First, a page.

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When and why was the charity Supporting Dalit Children formed?

The charity’s aims


When and why was the charity Supporting Dalit Children formed?

IMG_2988A chance conversation with a teacher friend, led to our family joining him for Christmas 2007 at a school for 'untouchables', (also known as Dalits) in Southern India. Having volunteered there two years earlier, Richard told us how moved he had been by the children's exuberance and infectious joy, and in his words, 'happiness with so little'.

DSC00326That Christmas our lives changed forever. We met Father Eric and Father Maxim, the two Indian Jesuit priests who founded Loyola School in 2004, specifically for Dalit and other impoverished children. Dalits are also known as 'untouchables', or 'outcasts'. These children are the 'poorest of the poor'; many have lost one or both parents, and almost all work from a very young age to help supplement the family income.

IMG1We were extremely moved by the work being done at Loyola Xavier school to care for and educate these children, so before we left we asked Father Maxim how we could help? He gave us details of 28 Dalit children needing financial sponsorship, and asked if we could find sponsor parents for them.


The impact of the trip made me want to sell our house and donate all the money to Xavier school but my husband convinced me this possibly wasn't the right idea long term! He reminded me of Mother Theresa's words, "it is not how much we give, but how much love we put in the giving...", and suggested I use my enthusiasm and optimism to encourage others to join us to help the 'untouchables'. And so as soon as we'd returned from India in January 2008, the charity Supporting Dalit Children was formed.


Dinah Findlay
Founder of Supporting Dalit Children and Managing Trustee

The charity’s aims

  1. Sponsoring Children
    Supporting Dalit Children is a totally voluntary charity. Our primary aim is to raise funds for Dalit and other impoverished children, to be educated at two schools in India with whom we have direct links.  We also have links to a University where many Dalit students are now being educated, and a Technical Training Institute that provides technical training courses such as motor mechanics, plumbing, air conditioning etc.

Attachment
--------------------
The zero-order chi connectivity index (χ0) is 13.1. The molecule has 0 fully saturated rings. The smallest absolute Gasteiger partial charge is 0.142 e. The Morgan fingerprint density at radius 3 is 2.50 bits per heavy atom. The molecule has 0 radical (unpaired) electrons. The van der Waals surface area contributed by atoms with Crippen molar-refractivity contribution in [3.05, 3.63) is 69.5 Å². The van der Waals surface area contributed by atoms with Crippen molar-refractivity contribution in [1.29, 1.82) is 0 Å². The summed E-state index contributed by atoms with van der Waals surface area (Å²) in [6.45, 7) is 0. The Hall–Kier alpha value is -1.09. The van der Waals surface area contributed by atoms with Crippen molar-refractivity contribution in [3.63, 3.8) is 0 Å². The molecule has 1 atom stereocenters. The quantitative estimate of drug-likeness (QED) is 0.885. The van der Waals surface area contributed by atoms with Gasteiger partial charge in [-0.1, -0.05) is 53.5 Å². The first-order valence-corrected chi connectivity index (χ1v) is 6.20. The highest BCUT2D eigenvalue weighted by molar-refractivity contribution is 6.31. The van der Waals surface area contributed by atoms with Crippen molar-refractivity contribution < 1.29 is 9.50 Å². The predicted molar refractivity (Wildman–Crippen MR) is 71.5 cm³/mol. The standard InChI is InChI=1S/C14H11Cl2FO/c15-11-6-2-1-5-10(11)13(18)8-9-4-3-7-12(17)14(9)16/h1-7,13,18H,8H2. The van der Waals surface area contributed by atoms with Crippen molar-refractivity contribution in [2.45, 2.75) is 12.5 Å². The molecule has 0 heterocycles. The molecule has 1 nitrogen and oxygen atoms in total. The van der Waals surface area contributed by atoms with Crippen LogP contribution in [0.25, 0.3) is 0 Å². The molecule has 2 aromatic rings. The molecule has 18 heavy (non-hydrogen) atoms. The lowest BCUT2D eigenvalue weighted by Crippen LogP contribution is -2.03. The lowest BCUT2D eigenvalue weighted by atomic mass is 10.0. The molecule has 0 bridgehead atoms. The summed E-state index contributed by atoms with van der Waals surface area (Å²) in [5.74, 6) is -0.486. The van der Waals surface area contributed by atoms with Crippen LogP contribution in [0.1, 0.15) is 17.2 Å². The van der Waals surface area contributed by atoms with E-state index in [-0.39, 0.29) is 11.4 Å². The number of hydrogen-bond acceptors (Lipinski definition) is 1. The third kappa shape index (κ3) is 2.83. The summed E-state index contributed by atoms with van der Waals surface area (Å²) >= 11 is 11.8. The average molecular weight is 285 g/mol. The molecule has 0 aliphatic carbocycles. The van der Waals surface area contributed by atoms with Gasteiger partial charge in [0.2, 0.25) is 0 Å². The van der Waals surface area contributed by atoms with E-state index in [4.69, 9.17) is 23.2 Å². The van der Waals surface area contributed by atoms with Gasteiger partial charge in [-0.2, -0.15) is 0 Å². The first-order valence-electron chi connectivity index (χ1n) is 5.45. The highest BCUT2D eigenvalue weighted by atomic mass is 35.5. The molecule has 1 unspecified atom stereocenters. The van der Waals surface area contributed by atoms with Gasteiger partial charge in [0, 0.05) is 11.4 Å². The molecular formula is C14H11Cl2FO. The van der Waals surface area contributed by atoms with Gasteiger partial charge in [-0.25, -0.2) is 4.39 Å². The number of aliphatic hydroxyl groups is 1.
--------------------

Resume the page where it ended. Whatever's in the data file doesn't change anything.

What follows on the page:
2. Helping to fund educational projects such as the building of primary schools in remote villages
    We have supported the building of a new village primary school - Loyola Kapepaladi school in Pannur, for children living in remote and backward villages. Currently, at the age of 14, children at Loyola Kapepaladi school will transfer to Loyola Xavier school.


  3. Helping to fund social projects that benefit Dalit children and their families
    We aim to fund the building and equipping of tailoring schools that give opportunities specifically to under-educated teenage girls and young Dalit women. These young women can embark on a year's apprenticeship to learn the skill of tailoring, and with this new skill, they will achieve greater financial independence through the ability to work from home, leading to greater respect from the men in their community. We are also contributing towards the costs of transporting pure and filtered drinking water to villages that don't have access to a clean drinking water supply.


  4. Informing others about the Dalits
    We believe the Dalits' plight is little known about in the UK considering they number 1 in 6 of India's population - approximately 250 million. For centuries they have been down-trodden and oppressed and denied even the basic human rights.

    Therefore, the last but equally important aim of Supporting Dalit Children is to inform others about the realities of life for the Dalit people in the 21st century. To date we have spoken to primary and secondary schools, Scouting groups, W.I. groups and churches and written articles for parish magazines and local newspapers. We have found there to be great interest in how both Loyola Xavier and Loyola Kapepaladi schools, are transforming their student's lives and future prospects, alongside how directly possible it is to help. Both children and adults are appalled to hear about the prejudices and oppression the Dalits are still suffering.



Supporting Dalit Children is administered voluntarily with no administration, advertising or travel costs deducted whatsoever. In this way every £1 given is sent directly to both schools for the purpose it has been given, and gives another Dalit child the opportunity to be educated. Or the donation helps to fund one of the social or building projects we are supporting. Supporting Dalit Children has its own bank account, is registered with the Charities Commission and has Gift Aid status.

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Supporting Dalit Children, Charity Commission Registration Number 1125102